In Greer v. Illinois Housing Development Authority, 122 Ill. 2d 462, 120 Ill. Dec. 531, 524 N.E.2d 561 (1988), this court rejected federal principles of standing. In Greer, plaintiffs challenged an administrative agency's approval of mortgage financing relating to a housing project. The agency challenged plaintiff's standing, arguing that a plaintiff must demonstrate both prongs of the federal test for standing articulated in Association of Data Processing Service Organizations, Inc. v. Camp, 397 U.S. 150, 25 L. Ed. 2d 184, 90 S. Ct. 827 (1970). The Data Processing test requires that a plaintiff challenging an administrative action demonstrate: (1) that the illegal action will cause the plaintiff to suffer injury in fact; and (2) that the interest asserted by the plaintiff lies within the zone of interest sought to be protected by the statute in question. Association of Data Processing Service Organizations, Inc., 397 U.S. at 155-56, 25 L. Ed. 2d at 189, 90 S. Ct. at 830-31 (1970); see also Torres v. $36,256.80 United States Currency, 25 F.3d 1154, 1158 (1994) (applying Data Processing test to determine standing under federal forfeiture statute).

This court in Greer rejected application of the Data Processing test for standing as needlessly restrictive. Greer, 122 Ill. 2d at 492; see also Cusack v. Howlett, 44 Ill. 2d 233, 236, 254 N.E.2d 506 (1969) (rejecting federal law as to ripeness). In so holding, this court recognized that state courts are more liberal in recognizing the standing of parties than the federal courts. Greer, 122 Ill. 2d at 491. In addition, this court criticized the federal zone of interest test as confusing standing with the merits of the underlying suit. Greer, 122 Ill. 2d at 492. Thus, the Greer court concluded that standing in Illinois requires only "some injury in fact to a legally cognizable interest." Greer, 122 Ill. 2d at 492; see also In re Estate of Burgeson, 125 Ill. 2d 477, 486, 126 Ill. Dec. 954, 532 N.E.2d 825 (1988).

In Greer, this court also rejected the defendant's underlying assumption that a plaintiff bears the burden of establishing standing. The Greer court explained that a plaintiff need not allege facts supporting standing because in Illinois standing is an affirmative defense. Greer, 122 Ill. 2d at 494. Therefore, it was the defendant's burden to plead and prove lack of standing. Greer, 122 Ill. 2d at 494.

We find no reason to depart from these principles when determining standing under the Drug Asset Forfeiture Procedure Act. The doctrine of standing is designed to preclude persons having no interest in a controversy from bringing suit, but it should not be an obstacle to the litigation of a valid claim. In re Marriage of Rodriguez, 131 Ill. 2d at 280. In imposing a burden of proof on a claimant to prove ownership to satisfy standing, the federal courts have muddied the issue of standing with the merits of the underlying suit. Indeed, where the State seeks forfeiture of currency and alleges that the currency was furnished or intended to be furnished for drugs or the proceeds thereof, a basic allegation is who committed the act that makes the property forfeitable. In addition, ownership of the property is central to an innocent-owner defense.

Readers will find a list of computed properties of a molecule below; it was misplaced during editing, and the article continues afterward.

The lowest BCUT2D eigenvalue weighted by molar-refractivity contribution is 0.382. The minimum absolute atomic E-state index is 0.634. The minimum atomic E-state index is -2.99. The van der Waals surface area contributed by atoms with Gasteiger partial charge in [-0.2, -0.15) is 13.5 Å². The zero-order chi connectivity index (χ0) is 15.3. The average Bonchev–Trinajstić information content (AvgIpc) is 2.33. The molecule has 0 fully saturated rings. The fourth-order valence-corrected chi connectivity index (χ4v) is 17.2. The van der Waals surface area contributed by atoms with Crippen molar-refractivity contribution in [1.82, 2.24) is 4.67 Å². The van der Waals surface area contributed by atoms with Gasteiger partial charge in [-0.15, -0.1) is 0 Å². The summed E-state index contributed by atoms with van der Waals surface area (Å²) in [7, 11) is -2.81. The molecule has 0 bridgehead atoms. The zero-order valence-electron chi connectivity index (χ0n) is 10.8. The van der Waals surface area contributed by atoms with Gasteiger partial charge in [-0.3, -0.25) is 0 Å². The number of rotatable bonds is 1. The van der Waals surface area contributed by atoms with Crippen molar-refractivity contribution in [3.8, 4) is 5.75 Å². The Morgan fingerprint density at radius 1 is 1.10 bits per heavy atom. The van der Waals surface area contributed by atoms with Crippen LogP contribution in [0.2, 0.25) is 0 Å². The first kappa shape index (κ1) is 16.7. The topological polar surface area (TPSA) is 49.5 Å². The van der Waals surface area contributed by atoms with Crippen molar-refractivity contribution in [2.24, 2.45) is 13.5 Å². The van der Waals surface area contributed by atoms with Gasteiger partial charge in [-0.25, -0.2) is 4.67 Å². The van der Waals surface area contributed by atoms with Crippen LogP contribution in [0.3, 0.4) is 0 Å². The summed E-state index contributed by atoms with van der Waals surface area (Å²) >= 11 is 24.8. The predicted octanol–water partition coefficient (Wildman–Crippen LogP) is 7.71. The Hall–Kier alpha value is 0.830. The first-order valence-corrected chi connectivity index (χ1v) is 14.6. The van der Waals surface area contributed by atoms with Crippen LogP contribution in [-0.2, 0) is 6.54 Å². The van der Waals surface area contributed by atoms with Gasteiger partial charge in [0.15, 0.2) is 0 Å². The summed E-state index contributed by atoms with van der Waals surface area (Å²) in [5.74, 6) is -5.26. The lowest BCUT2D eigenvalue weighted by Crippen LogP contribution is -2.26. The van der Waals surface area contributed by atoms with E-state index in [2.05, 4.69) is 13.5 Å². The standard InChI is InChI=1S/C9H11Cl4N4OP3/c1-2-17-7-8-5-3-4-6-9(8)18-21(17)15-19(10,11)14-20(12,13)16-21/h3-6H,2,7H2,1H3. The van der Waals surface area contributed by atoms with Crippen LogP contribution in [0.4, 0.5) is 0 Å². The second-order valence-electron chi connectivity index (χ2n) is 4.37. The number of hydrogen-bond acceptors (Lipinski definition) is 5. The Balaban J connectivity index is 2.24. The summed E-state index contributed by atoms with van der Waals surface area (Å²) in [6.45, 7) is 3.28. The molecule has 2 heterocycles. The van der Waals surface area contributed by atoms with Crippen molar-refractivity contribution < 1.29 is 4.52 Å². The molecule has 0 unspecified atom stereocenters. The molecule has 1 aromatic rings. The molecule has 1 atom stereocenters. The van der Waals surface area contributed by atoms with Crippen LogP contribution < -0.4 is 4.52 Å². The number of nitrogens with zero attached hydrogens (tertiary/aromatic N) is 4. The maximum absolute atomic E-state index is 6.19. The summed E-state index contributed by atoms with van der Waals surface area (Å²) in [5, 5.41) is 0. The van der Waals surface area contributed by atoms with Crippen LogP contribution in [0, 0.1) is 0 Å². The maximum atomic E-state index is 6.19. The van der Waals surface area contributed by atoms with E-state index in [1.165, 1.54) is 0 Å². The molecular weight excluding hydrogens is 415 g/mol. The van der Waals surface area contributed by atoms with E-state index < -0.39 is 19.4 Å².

We further note that the provisions of the Act are entirely consistent with the principles regarding standing articulated in Greer. The Act explicitly lays out the respective burdens imposed on the State and the claimant at the forfeiture hearing. Section 9(G) provides that the State has the burden to establish probable cause, and if that burden is satisfied, then the burden shifts to the claimant to prove that his or her interest is not subject to forfeiture. In explicitly allocating these burdens, the Act does not place any initial burden on a claimant to prove his interest in the property.

The Act does provide that "only an owner of or interest holder in the property may file an answer asserting a claim against the property in the action in rem." 725 ILCS 150/9(C) (West 1994). The Act further requires that the answer must set forth information relating to the claimant's acquisition of the property. See 725 ILCS 150/9(D)(i) through (D)(viii) (West 1994). However, the Act does not impose an initial burden on a claimant to prove these mandatory allegations. Instead, the Act contemplates that a claimant must prove these allegations to establish an innocent-owner defense. See 725 ILCS 150/8 (West 1994).

Thus, where a claimant files an answer contesting forfeiture of property under the Act, it is the State's burden to challenge the claimant's standing to contest the forfeiture. Furthermore, the State may successfully satisfy this burden only where the State can prove that the claimant has not suffered an injury in fact to a legally cognizable interest. In addition, the legally cognizable interest should be construed broadly to "include any *** recognizable legal or equitable interest in the property seized." S. Rep. No. 225, 98th Cong., 2d Sess. 215 (1984).

The State may quickly dispose of frivolous claims by contesting a claimant's standing by motion. In Greer, this court recognized that controversies regarding standing are best resolved by motions for summary judgment rather than judgments on the pleadings. Greer, 122 Ill. 2d at 494. Indeed, a motion for summary judgment allows a party to demonstrate that particular allegations are a sham or that there is no issue of genuine fact regarding a party's standing. Greer, 122 Ill. 2d at 494. On remand, the State may properly challenge Jesus' standing to contest the forfeiture.